‘Essential’ market opens in Bethpage, aiming to reduce stigma of accessing food bank

On Monday, Long Island Cares opened a supermarket-style “boutique” of essential items in Bethpage aimed at reducing the stigma of going to a pantry.

“Essential Market” is located at 386 North Wantagh Ave. and has hallways full of non-perishable and perishable goods along with cooking demonstrations for people picking up food and premises available to organizations in Hempstead Town and Nassau County, officials said.

“The Essential Market is an opportunity for us to tell the public who is food insecure and needs support, that you do not have to be ashamed to seek help,” said Paule Pachter, CEO of Long Island Cares, at the opening.

The goods come from stores like Target and Costco as part of a retail rescue program to deliver food to the public.

The Bethpage location, which Long Island Cares calls a “boutique market”, is the seventh place on Long Island. An eighth place should open in Hauppauge in a few weeks, Pachter said.

Long Island Cares has opened several distribution centers since the coronavirus pandemic began in 2020.

Speaking at the opening, Nassau County Executive Laura Curran said helping provide food to people in need has been a mission for the county since the pandemic began.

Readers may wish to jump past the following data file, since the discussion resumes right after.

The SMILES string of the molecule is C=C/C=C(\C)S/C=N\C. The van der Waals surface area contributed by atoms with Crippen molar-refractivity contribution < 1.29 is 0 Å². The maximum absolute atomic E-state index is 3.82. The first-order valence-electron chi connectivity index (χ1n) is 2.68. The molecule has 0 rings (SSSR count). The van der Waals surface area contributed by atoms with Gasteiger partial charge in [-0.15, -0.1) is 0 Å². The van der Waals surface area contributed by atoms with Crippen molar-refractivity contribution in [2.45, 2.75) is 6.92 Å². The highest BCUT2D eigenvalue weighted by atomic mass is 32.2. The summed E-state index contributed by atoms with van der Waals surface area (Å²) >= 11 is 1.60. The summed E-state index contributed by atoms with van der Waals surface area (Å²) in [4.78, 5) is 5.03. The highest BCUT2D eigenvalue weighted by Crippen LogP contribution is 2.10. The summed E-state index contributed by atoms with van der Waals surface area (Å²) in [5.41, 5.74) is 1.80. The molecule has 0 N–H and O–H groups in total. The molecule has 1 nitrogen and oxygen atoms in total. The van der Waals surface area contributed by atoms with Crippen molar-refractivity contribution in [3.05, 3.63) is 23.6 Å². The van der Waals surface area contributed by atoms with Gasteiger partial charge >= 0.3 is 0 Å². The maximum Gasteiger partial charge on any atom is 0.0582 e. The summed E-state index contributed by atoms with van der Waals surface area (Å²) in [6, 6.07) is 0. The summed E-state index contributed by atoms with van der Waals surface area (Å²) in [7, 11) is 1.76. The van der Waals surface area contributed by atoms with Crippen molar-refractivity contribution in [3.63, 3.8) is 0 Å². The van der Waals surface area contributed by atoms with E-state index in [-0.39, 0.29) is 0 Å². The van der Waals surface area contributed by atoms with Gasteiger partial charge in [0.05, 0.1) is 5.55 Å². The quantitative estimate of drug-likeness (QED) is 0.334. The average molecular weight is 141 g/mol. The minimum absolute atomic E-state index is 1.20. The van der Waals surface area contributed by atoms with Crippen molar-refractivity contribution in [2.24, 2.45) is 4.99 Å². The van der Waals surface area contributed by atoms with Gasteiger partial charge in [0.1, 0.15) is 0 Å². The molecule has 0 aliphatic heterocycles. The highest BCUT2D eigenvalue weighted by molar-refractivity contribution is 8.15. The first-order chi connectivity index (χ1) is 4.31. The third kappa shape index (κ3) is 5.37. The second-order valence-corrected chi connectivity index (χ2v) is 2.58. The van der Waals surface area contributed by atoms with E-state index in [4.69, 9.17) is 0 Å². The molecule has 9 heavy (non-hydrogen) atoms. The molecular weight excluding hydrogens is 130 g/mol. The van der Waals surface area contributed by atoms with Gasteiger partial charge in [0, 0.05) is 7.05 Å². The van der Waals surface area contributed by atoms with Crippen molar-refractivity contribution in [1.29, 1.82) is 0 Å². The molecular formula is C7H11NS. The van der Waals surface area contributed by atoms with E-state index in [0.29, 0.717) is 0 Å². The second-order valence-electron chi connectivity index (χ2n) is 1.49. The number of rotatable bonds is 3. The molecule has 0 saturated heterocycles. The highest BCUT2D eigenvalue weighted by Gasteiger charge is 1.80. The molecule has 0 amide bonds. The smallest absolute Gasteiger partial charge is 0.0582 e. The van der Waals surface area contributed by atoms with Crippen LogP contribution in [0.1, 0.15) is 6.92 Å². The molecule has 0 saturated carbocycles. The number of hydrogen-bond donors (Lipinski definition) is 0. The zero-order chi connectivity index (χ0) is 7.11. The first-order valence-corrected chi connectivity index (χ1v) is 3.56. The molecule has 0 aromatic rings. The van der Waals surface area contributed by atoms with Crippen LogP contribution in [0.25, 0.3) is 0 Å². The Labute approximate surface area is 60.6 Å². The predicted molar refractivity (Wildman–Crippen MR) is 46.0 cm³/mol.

“I think something that the COVID pandemic really showed everyone is that we are just a step away, so many of our residents are just a step away from not being able to have a good meal of food, from not could feed their families, “Curran said.

Food security on the island has increased since the pandemic began. Island Harvest and Long Island Cares in 2020 saw demand increase by 72% and 83% from 2019.

Later this month, through a new state initiative, both food banks will share $ 1.6 million to buy restaurant meals to feed them in need and help local restaurants.

Helping people in need is “not a year or two of commitment,” said Hempstead Town Supervisor Don Clavin.

“This should be a long-term commitment from all municipalities for residents with businesses and chambers of commerce to work with Long Island Cares,” Clavin said.

with Barry Sloan

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